on markings. BUT remember that any mismatch of serial numbers on the parts, pitting, incorrect grips,
modifications to the firearm or holster etc., and the prices fall sharply, often by as much as 60% or even more.
It sounds like your father did the correct thing to care for these pistols, I would advise you to do the same as
you describe that he did. Take them out from time to time, check for any sines of rust, then apply a light coat
of oil. Let us know if you ever decide to sell. Marc
I have acquired an empty 105 case and would like to restore it as a dummy for display. I need to know what the
powder is in inside the case so I can make an authentic look alike. The case is nothing more than a cylinder made
from million hole punch plate, so the powder has to be in some sort of secondary containment.
Answer: Rodney- I believe the powder is contained inside the cartridge case in a dark (black?)
plastic material similar to a heavy trash bag. You can probably imitate this with a trash bag stuffed down into
the case and then filling it with Styrofoam peanuts or other lumpy stuff.) There may be a long primer vent tube
in the bottom of the case, so you might need to poke a hole in the bottom of the bag and use a pipe or something
to seat the bag over the primer tube all the way down against the base. John
# 4878 -
P.O. Ackley Krag Sporter
Jon Seattle WA
Springfield Krag 1898 -
30 U. S. -
23 1/8" -
Has a different barrel 30-40 (modified O3 barrel? ) stamped P. O. ACKLEY on the top. Did P. O. Ackley sell
barrels? Or is this a custom rifle made by him?
Answer: Jon- As far as I know,
Ackley did not sell barrels, but did make a lot of sporters, both to his own taste, and to customer desires.
Using M1903 barrels to replace shot out barrels in Krags has been very common since at least the 1920s, but most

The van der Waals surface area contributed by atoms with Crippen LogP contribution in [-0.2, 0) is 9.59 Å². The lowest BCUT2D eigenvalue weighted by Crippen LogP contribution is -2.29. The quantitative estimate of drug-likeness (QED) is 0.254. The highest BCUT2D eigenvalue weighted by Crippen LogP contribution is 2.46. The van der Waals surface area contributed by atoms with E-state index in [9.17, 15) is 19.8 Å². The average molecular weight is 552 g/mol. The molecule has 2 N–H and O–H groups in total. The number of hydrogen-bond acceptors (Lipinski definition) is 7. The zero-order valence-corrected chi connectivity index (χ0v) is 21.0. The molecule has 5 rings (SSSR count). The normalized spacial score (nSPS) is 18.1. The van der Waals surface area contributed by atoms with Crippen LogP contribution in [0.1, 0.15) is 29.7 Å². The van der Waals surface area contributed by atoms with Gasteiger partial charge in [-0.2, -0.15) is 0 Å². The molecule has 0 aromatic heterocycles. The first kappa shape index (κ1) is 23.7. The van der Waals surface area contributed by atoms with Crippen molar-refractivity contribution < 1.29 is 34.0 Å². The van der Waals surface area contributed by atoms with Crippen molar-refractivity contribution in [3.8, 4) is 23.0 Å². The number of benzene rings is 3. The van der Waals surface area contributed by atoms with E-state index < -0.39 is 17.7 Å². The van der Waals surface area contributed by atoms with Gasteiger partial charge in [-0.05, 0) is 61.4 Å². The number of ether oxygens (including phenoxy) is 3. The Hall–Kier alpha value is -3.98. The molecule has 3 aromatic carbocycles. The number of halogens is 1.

are by unknown gunsmiths, and unmarked. Sometimes you will be able to see remnants of the markings from the M1903
barrels, or the contours do not quite match the original, but other times it can be very hard to tell. There is
a photo of an extreme Ackley sporter on the Utah Gun Collectors Association website http://ugca.org probably under
their January or March 2002 show photos. John Spangler
# 4957 -
Was This A Sniper Rifle
Bob Round Rock Texas
mark II on the bolt, A notch across the barrel end where the sight would be about 1 inch from the end of the
barrel, the sn # is offset to the right side, has SA on the barrel and below that 29, was this a sniper
Answer: The short answer is no, it's not a sniper rifle. The U.S. was not
making a sniper rifle in 1929 when your receiver (and its barrel) were made. It sounds as if the front sight and
its base have been removed, the small notch on the barrel is for a pin to hold a front sight in place. Your rifle
was made in 1929 and the barrel manufacture (Springfield Armory-SA) and the date agree. I'm not sure what you
mean by the serial number on the receiver being offset to the right. When Remington started making 1903A4 sniping
rifle in 1943 they moved the stamping of the serial number to the right so it could be read with the scope mount
in place. Serial numbers on ALL M1903 rifles are offset to the right, with the rest of markings centered on the
top of the receiver ring (except for the M1903A4 which had the US/REMINGTON/MODEL 03-A3 offset to the left to
clear the scope base. Marc
# 4873 -
Bill B, Sierra Vista, AZ
I have recently begun a collection of exotic firearms, and would like to know if anyone is still manufacturing
cane guns? ? I have read that they were once or still are made in percussion style. Any help would be greatly
Answer: Bill- I do not recall hearing about anyone making cane guns
in recent years. However, there are BATF restrictions on cane guns made after 1898. I believe these fall into
the "any other weapon" category which have relatively mild restrictions and transfer paperwork requirements.
However, you need to be sure you understand and fully comply. The BATF and federal prosecutors are getting a lot
of new people to crack down on violent criminal who misuse guns. However, a few may find it easier and less
dangerous to prosecute collectors for technical violations than to chase "real" criminals who kill people. The
whole gun control concept needs a critical analysis to see if the basic concept of increasing restrictions on law
abiding citizens ownership of guns, up to and including the point of total bans and confiscation actually reduces
violent crime. Although sounding like "common sense" solutions, the actual data from places that have tried it
like Washington, DC, Chicago, New York City, England, and Australia, seems to indicate that the entire concept is